Emeritus Professor of Higher Education at University College
|Date: February 24, 2021, 15.00-16.00
Venue: Online in Zoom
Registration deadline: February 21, 2021
The university is not just encircled by but is entangled with several major ecosystems of the world and, whether recognized or not, the university is influenced by them and negotiates its way through them. Eight ecosystems stand out in particular, those of the economy, knowledge, social institutions, learning, persons, culture and the natural environment.
The ecological university is a university that takes this ecological setting seriously, and does what it can not just to be sensitive to those eight ecosystems but plays its part in improving each of them - for, being ecosystems, they each fall short of their potential.
It is a matter of judgement for any university as to where and how it might do this, in its teaching, its research and in its engagements with the wider world. The university as an institution has its part to play alongside its individual programmes of study. And its programmes of study will vary in their possibilities, across the disciplines and their connections with the wider society.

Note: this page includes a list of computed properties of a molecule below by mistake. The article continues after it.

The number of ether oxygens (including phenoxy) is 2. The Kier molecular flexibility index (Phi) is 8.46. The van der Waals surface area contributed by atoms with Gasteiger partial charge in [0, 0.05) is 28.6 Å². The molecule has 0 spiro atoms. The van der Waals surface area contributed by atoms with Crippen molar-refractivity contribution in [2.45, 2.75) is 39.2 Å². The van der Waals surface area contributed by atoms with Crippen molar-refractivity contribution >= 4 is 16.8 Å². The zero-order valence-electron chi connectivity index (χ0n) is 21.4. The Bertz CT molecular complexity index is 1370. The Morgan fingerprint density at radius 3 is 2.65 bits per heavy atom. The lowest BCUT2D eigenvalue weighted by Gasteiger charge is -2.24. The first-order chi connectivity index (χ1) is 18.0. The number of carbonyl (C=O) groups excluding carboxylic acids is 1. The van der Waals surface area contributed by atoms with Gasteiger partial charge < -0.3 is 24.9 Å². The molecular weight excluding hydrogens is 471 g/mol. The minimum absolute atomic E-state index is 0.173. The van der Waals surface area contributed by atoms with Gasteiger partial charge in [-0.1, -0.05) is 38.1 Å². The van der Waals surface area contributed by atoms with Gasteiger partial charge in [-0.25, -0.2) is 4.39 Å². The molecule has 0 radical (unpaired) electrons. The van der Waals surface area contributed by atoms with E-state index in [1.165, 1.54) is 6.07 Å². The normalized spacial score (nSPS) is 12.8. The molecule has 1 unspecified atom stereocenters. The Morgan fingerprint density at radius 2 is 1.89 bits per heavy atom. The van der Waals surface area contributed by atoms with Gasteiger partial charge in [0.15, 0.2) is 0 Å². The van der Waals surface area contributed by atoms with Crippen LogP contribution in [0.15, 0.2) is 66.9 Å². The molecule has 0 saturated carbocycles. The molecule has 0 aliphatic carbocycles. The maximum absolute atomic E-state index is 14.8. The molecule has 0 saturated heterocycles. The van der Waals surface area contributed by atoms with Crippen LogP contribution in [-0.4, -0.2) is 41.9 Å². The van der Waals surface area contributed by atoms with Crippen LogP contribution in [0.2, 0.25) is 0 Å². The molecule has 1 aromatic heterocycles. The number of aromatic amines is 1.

At present, attention is given primarily to economy as an ecosystem. Some wish to play it up still further (being strong advocates of ‘skills’ for the economy); others - critics of neoliberalism and cognitive capitalism – wish to diminish its significance, for they believe that there is a neglect of the other (seven) ecosystems. As a result, there has emerged - over the last half century or so - a general downplaying of the potential that the university now possesses in assisting the world in the twenty-first century.
In my talk, I shall address this situation and share some tentative - and very broad-brush - thoughts as to how steps might be made in realizing the ecological university, especially in teaching, learning and the student experience.